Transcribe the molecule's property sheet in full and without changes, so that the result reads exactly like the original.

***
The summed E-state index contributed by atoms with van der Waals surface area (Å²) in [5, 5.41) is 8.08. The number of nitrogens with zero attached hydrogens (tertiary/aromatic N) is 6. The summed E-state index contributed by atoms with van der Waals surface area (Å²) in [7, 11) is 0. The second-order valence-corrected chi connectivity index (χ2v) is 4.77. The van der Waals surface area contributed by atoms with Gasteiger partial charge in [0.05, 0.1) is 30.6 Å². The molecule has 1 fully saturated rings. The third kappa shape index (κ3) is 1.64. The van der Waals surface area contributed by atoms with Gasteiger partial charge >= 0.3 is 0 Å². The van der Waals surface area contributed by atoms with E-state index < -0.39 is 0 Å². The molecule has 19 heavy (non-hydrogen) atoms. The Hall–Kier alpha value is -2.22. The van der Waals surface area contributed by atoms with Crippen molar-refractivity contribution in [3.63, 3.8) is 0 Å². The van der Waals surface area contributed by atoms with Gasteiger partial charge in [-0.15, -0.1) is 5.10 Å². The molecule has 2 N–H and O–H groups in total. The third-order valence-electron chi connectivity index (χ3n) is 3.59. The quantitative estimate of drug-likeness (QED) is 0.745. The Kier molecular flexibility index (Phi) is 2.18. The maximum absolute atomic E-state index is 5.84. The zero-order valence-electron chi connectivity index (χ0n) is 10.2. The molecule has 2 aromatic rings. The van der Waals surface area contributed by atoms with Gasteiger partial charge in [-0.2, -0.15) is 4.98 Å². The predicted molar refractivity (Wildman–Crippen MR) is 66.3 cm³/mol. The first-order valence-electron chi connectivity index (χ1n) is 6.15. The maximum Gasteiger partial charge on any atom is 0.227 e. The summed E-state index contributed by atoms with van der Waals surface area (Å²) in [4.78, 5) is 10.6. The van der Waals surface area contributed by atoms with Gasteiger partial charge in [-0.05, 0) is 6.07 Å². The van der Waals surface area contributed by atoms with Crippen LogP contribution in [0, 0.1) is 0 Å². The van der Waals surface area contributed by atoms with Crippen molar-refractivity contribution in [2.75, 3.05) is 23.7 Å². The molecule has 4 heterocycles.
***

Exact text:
The summed E-state index contributed by atoms with van der Waals surface area (Å²) in [5, 5.41) is 8.08. The number of nitrogens with zero attached hydrogens (tertiary/aromatic N) is 6. The summed E-state index contributed by atoms with van der Waals surface area (Å²) in [7, 11) is 0. The second-order valence-corrected chi connectivity index (χ2v) is 4.77. The van der Waals surface area contributed by atoms with Gasteiger partial charge in [0.05, 0.1) is 30.6 Å². The molecule has 1 fully saturated rings. The third kappa shape index (κ3) is 1.64. The van der Waals surface area contributed by atoms with Gasteiger partial charge >= 0.3 is 0 Å². The van der Waals surface area contributed by atoms with E-state index < -0.39 is 0 Å². The molecule has 19 heavy (non-hydrogen) atoms. The Hall–Kier alpha value is -2.22. The van der Waals surface area contributed by atoms with Crippen molar-refractivity contribution in [3.63, 3.8) is 0 Å². The van der Waals surface area contributed by atoms with Gasteiger partial charge in [-0.15, -0.1) is 5.10 Å². The molecule has 2 N–H and O–H groups in total. The third-order valence-electron chi connectivity index (χ3n) is 3.59. The quantitative estimate of drug-likeness (QED) is 0.745. The Kier molecular flexibility index (Phi) is 2.18. The maximum absolute atomic E-state index is 5.84. The zero-order valence-electron chi connectivity index (χ0n) is 10.2. The molecule has 2 aromatic rings. The van der Waals surface area contributed by atoms with Gasteiger partial charge in [-0.2, -0.15) is 4.98 Å². The predicted molar refractivity (Wildman–Crippen MR) is 66.3 cm³/mol. The first-order valence-electron chi connectivity index (χ1n) is 6.15. The maximum Gasteiger partial charge on any atom is 0.227 e. The summed E-state index contributed by atoms with van der Waals surface area (Å²) in [4.78, 5) is 10.6. The van der Waals surface area contributed by atoms with Gasteiger partial charge in [-0.05, 0) is 6.07 Å². The van der Waals surface area contributed by atoms with Crippen LogP contribution in [0, 0.1) is 0 Å². The van der Waals surface area contributed by atoms with Crippen molar-refractivity contribution in [2.75, 3.05) is 23.7 Å². The molecule has 4 heterocycles.